Skip to main content

The fact that an investor is also an investment adviser, has bearing on the fact that he took decisions that he was well aware of the risks that were being taken. This was held in a Court of Appeal judgement delivered on 15 September 2021 by Mr Justice Lawrence Mintoff in Matthew Henman and Sally Henman -v- Momentum Pensions Malta Limited.

This is an appeal from a decision delivered by the Arbiter for Financial Services on 28 July 2020. This case started when the Appellants, Matthew and Sally Henman applied to be members of a pension scheme run by Momentum Malta Retirement Trust, following advice from Continental Wealth Management. The scheme was licenced by the Malta Financial Services Authority. The Appellants filed a complaint in February 2018 asking for compensation after their investment fell through. Momentum contested the claim stating that Continental Wealth Management (CWM), registered in Spain should have been sued, since it was this company gave the advice. The company denied fraud or negligence, but the loss was due to the Appellants adviser.

The Arbiter held that Appellant was a financial adviser. Momentum was subject to Maltese law, including the Retirement Pensions Act, 2011 came into force in 2015. This law succeeded the Special Funds (Regulation) Act, 2002. The latter legislation continued to be in force until authorised by the MFSA.

Momentum was set up to provide retirement benefits in the form of a pension to those who reside in and outside Malta. The members were allowed to appoint their own investment adviser.

The Appellants assets were invested in the European Executive Investment Bond. CWM was appointed as the advisers of the Appellants. The Appellant worked with CWM and in fact he was his own financial adviser. The Appellant explained that he worked with CWM but in the capacity of selling QROPS and as such he was knowledgeable on UK pensions. He was never involved investments CWM. Momentum pointed out that in fact he was Senior Partner at CWM.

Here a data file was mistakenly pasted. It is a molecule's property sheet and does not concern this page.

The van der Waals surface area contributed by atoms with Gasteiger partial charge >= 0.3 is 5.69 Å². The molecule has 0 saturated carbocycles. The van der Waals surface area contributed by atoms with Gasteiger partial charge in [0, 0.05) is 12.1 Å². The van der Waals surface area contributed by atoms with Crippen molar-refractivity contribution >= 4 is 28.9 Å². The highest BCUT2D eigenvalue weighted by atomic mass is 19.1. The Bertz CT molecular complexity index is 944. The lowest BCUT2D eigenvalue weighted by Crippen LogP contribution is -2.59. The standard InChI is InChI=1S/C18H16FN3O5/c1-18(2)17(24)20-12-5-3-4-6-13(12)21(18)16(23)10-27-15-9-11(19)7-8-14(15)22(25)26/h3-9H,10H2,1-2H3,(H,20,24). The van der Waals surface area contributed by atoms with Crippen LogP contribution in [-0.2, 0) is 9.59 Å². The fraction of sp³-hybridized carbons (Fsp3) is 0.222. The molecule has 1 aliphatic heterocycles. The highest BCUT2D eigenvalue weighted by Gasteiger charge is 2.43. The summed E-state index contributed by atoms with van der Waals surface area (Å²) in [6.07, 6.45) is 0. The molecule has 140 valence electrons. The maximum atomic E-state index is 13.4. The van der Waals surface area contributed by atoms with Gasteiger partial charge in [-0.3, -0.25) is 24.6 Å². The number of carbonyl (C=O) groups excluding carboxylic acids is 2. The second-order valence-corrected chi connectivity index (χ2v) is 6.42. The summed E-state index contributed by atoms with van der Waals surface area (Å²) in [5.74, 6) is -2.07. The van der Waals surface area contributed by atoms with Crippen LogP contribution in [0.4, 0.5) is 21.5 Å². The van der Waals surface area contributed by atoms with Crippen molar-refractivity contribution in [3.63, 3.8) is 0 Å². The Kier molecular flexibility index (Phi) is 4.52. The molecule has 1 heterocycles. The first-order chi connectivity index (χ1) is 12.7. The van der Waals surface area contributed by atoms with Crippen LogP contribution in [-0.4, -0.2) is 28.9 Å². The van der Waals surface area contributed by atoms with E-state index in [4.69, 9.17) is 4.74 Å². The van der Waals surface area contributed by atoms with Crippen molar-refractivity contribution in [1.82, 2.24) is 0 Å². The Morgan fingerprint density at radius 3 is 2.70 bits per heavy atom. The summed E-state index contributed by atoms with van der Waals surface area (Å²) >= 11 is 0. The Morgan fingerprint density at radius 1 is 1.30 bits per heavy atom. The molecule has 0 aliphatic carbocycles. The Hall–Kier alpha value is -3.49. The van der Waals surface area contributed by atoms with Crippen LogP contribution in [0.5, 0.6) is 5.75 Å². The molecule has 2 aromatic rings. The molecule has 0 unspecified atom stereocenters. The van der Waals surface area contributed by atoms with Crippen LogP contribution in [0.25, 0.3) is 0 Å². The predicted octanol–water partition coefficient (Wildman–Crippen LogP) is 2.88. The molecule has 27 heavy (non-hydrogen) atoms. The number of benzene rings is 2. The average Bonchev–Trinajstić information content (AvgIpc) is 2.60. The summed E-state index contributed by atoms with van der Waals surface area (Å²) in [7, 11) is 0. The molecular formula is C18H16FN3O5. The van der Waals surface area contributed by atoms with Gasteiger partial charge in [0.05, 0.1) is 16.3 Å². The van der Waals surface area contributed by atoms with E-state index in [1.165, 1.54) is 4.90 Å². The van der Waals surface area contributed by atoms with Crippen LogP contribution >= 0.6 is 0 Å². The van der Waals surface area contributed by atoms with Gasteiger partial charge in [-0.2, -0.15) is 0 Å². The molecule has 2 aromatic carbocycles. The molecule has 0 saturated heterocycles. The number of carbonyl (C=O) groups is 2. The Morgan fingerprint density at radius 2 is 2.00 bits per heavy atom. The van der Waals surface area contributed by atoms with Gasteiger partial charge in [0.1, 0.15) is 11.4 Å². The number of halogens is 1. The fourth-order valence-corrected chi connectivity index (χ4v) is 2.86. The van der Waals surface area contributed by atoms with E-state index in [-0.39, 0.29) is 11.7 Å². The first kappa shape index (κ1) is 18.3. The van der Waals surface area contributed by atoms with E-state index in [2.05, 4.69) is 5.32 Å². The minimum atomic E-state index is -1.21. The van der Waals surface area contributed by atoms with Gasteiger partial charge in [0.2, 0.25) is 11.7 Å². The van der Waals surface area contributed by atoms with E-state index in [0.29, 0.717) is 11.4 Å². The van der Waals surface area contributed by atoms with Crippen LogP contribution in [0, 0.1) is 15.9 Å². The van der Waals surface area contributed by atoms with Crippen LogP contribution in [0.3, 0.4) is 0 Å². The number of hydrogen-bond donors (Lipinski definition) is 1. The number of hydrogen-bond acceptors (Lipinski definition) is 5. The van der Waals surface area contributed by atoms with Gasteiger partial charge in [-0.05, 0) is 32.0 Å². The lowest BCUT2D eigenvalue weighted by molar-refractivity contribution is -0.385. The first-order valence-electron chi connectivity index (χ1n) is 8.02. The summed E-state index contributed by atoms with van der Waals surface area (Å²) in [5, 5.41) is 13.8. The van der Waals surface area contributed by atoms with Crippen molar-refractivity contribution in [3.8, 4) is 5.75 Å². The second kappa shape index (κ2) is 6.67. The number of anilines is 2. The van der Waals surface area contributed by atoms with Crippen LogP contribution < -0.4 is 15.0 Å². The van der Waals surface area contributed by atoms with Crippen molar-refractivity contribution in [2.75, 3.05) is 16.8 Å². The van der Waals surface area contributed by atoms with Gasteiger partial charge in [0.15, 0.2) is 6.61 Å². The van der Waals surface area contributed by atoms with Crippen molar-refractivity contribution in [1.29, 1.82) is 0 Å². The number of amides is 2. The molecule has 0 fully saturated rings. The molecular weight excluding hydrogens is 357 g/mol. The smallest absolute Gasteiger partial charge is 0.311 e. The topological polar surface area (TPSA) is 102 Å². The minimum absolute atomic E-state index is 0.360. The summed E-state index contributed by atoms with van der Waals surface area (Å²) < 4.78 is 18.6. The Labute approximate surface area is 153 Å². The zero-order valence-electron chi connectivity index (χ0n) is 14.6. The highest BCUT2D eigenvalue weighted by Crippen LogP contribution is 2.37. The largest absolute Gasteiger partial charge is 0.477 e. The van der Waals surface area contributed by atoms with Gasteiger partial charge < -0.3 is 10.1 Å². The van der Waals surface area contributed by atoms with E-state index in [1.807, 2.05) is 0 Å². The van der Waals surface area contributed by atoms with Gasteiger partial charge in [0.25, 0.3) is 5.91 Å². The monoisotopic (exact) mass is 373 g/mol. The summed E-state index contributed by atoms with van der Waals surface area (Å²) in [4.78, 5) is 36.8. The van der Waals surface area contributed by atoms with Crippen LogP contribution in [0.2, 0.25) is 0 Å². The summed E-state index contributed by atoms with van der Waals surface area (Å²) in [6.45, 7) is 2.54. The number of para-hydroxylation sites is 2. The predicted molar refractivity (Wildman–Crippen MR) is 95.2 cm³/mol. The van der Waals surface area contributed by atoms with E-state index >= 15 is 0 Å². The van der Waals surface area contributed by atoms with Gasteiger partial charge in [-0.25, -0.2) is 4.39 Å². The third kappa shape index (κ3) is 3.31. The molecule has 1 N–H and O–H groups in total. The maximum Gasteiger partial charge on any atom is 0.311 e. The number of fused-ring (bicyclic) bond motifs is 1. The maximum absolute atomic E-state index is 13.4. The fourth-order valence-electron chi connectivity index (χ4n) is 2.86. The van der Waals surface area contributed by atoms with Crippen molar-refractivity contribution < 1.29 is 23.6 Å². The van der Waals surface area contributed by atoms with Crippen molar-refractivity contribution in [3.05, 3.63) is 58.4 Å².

The Arbiter held that in view of his experience in the financial services world and his knowledge on the implications of these investments, the complaint was not upheld.

The Appellants in their appeal asked the Court to revoke the Arbiter’s decision and overturn it by accepting the complaint and liquidate compensation.

The Appellants in their appeal pointed out that reference to the term Senior Partner in an email only made reference to his title at CWM, as an employee. He also presented his employment contract, which listed limitations to the title of Partner.

He confirmed that he worked in the field of QROPS and not investments there was no correlation between the two. They criticised the Arbiter to deciding their complain on scanty and insufficient evidence. They also argued that if Matthew Herman is an expert, his wife Sally is not.

The Court of Appeal in its judgement pointed out that this case is different from other complained lodged against Momentum, and this is due to the fact that the Appellant was an investment adviser at CWM. This fact had a material bearing upon the complaint. The Court agreed with the reasoning of the Arbiter. As to the fact that Sally Herman was not a expert, the Court pointed out there were documents where both Appellants signed, others were signed separately but signed in a short time. It is unlikely that Sally Henman did not reply on her husband’s advice and the fact that they complaint was a joint one, strengthen the Court’s belief.

The Court then moved to dismiss the appeal and confirm the Arbiter’s decision.

Av. Malcolm Mifsud


Mifsud & Mifsud Advocates

This article may also be accessed on Malta today.

For more information you can contact one of our Team Members at Mifsud & Mifsud Advocates.